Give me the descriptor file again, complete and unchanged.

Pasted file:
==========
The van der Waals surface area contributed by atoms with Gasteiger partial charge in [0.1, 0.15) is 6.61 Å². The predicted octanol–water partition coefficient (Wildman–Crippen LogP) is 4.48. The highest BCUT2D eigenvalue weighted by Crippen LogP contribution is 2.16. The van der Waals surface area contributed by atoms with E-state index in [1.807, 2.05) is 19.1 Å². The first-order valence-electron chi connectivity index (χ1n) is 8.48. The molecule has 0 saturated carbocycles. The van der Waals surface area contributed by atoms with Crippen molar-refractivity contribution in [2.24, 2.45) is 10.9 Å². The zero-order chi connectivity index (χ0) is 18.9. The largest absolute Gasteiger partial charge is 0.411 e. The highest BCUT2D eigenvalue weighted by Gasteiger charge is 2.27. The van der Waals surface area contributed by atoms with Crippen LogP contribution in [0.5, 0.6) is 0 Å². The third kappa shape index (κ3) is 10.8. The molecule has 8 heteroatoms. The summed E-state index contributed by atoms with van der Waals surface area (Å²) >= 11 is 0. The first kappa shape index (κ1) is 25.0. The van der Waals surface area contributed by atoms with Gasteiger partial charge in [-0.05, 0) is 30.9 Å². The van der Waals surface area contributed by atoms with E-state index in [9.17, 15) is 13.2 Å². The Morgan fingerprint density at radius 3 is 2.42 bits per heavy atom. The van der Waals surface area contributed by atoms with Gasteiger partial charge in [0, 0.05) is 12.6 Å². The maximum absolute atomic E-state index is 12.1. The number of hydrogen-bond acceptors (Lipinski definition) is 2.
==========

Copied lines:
The van der Waals surface area contributed by atoms with Gasteiger partial charge in [0.1, 0.15) is 6.61 Å². The predicted octanol–water partition coefficient (Wildman–Crippen LogP) is 4.48. The highest BCUT2D eigenvalue weighted by Crippen LogP contribution is 2.16. The van der Waals surface area contributed by atoms with E-state index in [1.807, 2.05) is 19.1 Å². The first-order valence-electron chi connectivity index (χ1n) is 8.48. The molecule has 0 saturated carbocycles. The van der Waals surface area contributed by atoms with Crippen molar-refractivity contribution in [2.24, 2.45) is 10.9 Å². The zero-order chi connectivity index (χ0) is 18.9. The largest absolute Gasteiger partial charge is 0.411 e. The highest BCUT2D eigenvalue weighted by Gasteiger charge is 2.27. The van der Waals surface area contributed by atoms with Crippen LogP contribution in [0.5, 0.6) is 0 Å². The third kappa shape index (κ3) is 10.8. The molecule has 8 heteroatoms. The summed E-state index contributed by atoms with van der Waals surface area (Å²) >= 11 is 0. The first kappa shape index (κ1) is 25.0. The van der Waals surface area contributed by atoms with Gasteiger partial charge in [-0.05, 0) is 30.9 Å². The van der Waals surface area contributed by atoms with E-state index in [9.17, 15) is 13.2 Å². The Morgan fingerprint density at radius 3 is 2.42 bits per heavy atom. The van der Waals surface area contributed by atoms with Gasteiger partial charge in [0, 0.05) is 12.6 Å². The maximum absolute atomic E-state index is 12.1. The number of hydrogen-bond acceptors (Lipinski definition) is 2.